Remember, you can elect to go Full Screen at any time to get a better view! But above all else, Master these Hotkeys, they are the building blocks to becoming a Pro-Modeler in the XSI MOD Tool.

Exercise 2:

Create a Snowman!

  • Close the properties window and create a new scene from File > New Scene.

Note: you do not need to save the last scene.

  • Enable shading in the Camera Viewport.
  • Create 3 Spheres, each one a little smaller then the last (use the radius slider to shrink your spheres), and “stack” them on top of each other to form the body of our snowman.
  • Use the Resize Icon to maximize the Camera Viewport and utilize the Navigation Hotkeys to back away from your spheres to get a better view.

Remember: As you create each new Primitive, it will always spawn at the Origin (0,0,0). So even though you might not see it at first (buried in the snowman’s body), simply press (V) upon creating a new object and translate it outside of the object its hiding in. The Orthographic views can help here too as they are a wireframe view of everything in the scene. Press the (F) key to frame a newly created object and (V) to translate it out of the snowman’s body!

  • Create a cone primitive, and translate it up to the head, rotate the cone till it resembles the familiar carrot shape protruding from our snowman’s face. Use the scale tool and object properties of the cone to further tailor the shape of the cone nose (adjust the height, scale and radius).
  • Create 1 cylinder, translate and rotate it upwards towards the face. Reduce the Radius and height to resemble a coal sized eye and spend a few minutes lining it up on the snowman’s face where the left eye should go.
  • With the cylinder still selected, press and hold Ctrl+D to Duplicate the Cylinder. Press (V) to translate the new eye to the right side of the face.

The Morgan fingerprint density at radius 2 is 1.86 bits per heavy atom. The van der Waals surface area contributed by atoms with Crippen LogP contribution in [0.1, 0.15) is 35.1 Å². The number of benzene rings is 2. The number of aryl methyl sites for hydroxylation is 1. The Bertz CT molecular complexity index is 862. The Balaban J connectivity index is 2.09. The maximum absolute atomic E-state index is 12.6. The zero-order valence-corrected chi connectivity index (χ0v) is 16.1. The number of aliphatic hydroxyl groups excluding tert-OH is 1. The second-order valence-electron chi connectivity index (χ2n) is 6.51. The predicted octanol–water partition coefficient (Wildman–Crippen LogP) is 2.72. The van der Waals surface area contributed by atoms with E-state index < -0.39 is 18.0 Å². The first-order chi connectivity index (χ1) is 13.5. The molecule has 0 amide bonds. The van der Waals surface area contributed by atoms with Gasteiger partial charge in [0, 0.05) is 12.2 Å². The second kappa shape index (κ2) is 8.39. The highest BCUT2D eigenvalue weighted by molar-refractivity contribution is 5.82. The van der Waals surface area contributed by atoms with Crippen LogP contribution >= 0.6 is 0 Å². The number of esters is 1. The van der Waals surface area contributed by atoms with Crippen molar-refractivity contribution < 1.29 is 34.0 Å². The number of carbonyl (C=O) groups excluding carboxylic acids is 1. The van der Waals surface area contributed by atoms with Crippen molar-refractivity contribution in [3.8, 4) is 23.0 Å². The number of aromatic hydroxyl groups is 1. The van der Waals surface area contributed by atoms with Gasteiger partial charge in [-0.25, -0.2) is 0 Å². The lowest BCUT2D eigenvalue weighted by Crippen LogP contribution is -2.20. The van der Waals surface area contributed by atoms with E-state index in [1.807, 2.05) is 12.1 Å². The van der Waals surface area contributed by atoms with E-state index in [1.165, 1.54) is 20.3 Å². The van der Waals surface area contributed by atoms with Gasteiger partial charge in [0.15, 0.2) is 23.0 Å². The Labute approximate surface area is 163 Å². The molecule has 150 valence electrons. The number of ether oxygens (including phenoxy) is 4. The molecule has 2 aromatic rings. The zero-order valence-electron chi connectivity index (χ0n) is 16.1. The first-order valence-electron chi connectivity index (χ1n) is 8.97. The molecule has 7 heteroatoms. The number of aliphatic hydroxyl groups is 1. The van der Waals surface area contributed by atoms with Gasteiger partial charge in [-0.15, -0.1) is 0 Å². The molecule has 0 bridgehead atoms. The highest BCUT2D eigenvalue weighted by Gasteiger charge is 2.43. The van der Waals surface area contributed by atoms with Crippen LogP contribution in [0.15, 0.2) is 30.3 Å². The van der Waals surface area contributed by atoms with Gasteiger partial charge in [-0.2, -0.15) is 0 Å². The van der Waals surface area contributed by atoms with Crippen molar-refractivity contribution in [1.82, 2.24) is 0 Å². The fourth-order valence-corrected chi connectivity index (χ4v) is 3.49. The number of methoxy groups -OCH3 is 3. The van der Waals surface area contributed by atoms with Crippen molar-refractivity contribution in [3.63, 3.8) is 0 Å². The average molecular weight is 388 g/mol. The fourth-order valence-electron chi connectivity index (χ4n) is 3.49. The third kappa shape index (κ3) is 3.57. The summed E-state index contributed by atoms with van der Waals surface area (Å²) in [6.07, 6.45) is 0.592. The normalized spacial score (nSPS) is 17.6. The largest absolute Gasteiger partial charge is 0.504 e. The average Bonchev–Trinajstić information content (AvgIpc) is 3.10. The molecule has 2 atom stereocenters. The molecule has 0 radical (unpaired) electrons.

• Repeat this process about 5 more times to create the pieces of coal for the mouth.

TIP: You can transform multiple objects if you first select each one while holding ctrl. This makes it easier to uniformly adjust where the coals will sit on the rounded face instead of one at a time strictly.

TIP 2: While in any transform tool, while also holding the (S) key, you can temporarily activate the Navigation Tools so long as the (S) key is depressed. This saves you time from manually switching between modes over and over while you are transforming an object. PRACTICE this technique rigorously.

TIP 3: To deselect an object simply drag a box that does not intersect with any object (while in object selection mode only) – press the spacebar first to exit out of any transform tool, then drag a box somewhere away from your snowman.

Remember: You can input numbers manually into the object properties if the slider control is too difficult to use for such a small scale. Decimal values ARE accepted (0.25, etc)

  • Create 2 more cylinders, 1 for the stick arm, and 1 for a stick finger. Adjust 1 to be about an arm’s length and width. Position it so that it is jutting outwards towards the top of the middle sphere at a slightly upward angle. Adjust the other cylinder to be a much smaller representation of a stick finger and move it to the end of the arm.
  • Duplicate the finger 2 times and position them so it resembles a bird foot extending from the tip of the arm. Ideally, you will want the fingers to be arranged so all 3 can be seen from a head-on view (1 low, 1 mid, 1 high). Spend as much time as you need positioning the fingers and making the arm as a whole look good to you.
  • Duplicate the arm cylinder and reposition it on the other side of the snowman, rotating and translating as needed. And finally do the same for each finger.

It will take some fine tuning and patience to get the fingers to line up in a visually pleasing way (angle). This is perfect practice for becoming familiar with the Object and Navigation Hotkeys we have learned thus far.

Voila, Snowman.

  • Feel free to save your work in the Scenes Directory under the Haus of Mapping Curriculum Project Path.